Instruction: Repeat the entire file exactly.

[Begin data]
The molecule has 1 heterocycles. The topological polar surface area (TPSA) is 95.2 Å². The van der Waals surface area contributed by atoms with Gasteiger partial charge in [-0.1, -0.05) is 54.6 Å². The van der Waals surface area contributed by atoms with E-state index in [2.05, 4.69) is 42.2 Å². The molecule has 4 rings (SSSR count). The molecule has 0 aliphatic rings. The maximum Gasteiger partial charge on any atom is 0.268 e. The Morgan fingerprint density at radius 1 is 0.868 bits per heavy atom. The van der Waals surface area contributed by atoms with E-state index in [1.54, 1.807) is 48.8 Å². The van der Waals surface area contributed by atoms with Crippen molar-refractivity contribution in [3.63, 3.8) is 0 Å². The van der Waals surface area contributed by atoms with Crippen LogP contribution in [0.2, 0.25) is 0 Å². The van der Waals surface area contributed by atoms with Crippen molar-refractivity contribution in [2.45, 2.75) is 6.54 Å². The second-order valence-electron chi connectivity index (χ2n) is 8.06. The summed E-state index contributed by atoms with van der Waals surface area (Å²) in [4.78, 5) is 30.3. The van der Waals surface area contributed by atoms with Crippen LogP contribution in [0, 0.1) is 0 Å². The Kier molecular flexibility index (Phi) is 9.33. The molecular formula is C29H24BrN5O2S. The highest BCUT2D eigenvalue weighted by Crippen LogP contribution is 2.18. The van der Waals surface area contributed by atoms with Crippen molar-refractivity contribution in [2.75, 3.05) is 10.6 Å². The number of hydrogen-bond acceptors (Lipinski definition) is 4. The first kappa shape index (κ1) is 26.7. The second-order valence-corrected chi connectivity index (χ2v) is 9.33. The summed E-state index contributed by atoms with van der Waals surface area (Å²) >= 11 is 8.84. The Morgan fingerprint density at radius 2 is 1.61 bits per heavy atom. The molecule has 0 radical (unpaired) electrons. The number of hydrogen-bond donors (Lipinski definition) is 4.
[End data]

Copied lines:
The molecule has 1 heterocycles. The topological polar surface area (TPSA) is 95.2 Å². The van der Waals surface area contributed by atoms with Gasteiger partial charge in [-0.1, -0.05) is 54.6 Å². The van der Waals surface area contributed by atoms with E-state index in [2.05, 4.69) is 42.2 Å². The molecule has 4 rings (SSSR count). The molecule has 0 aliphatic rings. The maximum Gasteiger partial charge on any atom is 0.268 e. The Morgan fingerprint density at radius 1 is 0.868 bits per heavy atom. The van der Waals surface area contributed by atoms with E-state index in [1.54, 1.807) is 48.8 Å². The van der Waals surface area contributed by atoms with Crippen molar-refractivity contribution in [3.63, 3.8) is 0 Å². The van der Waals surface area contributed by atoms with Crippen LogP contribution in [0.2, 0.25) is 0 Å². The van der Waals surface area contributed by atoms with Crippen molar-refractivity contribution in [2.45, 2.75) is 6.54 Å². The second-order valence-electron chi connectivity index (χ2n) is 8.06. The summed E-state index contributed by atoms with van der Waals surface area (Å²) in [4.78, 5) is 30.3. The van der Waals surface area contributed by atoms with Crippen LogP contribution in [0, 0.1) is 0 Å². The Kier molecular flexibility index (Phi) is 9.33. The molecular formula is C29H24BrN5O2S. The highest BCUT2D eigenvalue weighted by Crippen LogP contribution is 2.18. The van der Waals surface area contributed by atoms with Crippen molar-refractivity contribution in [2.75, 3.05) is 10.6 Å². The number of hydrogen-bond acceptors (Lipinski definition) is 4. The first kappa shape index (κ1) is 26.7. The second-order valence-corrected chi connectivity index (χ2v) is 9.33. The summed E-state index contributed by atoms with van der Waals surface area (Å²) >= 11 is 8.84. The Morgan fingerprint density at radius 2 is 1.61 bits per heavy atom. The molecule has 0 radical (unpaired) electrons. The number of hydrogen-bond donors (Lipinski definition) is 4.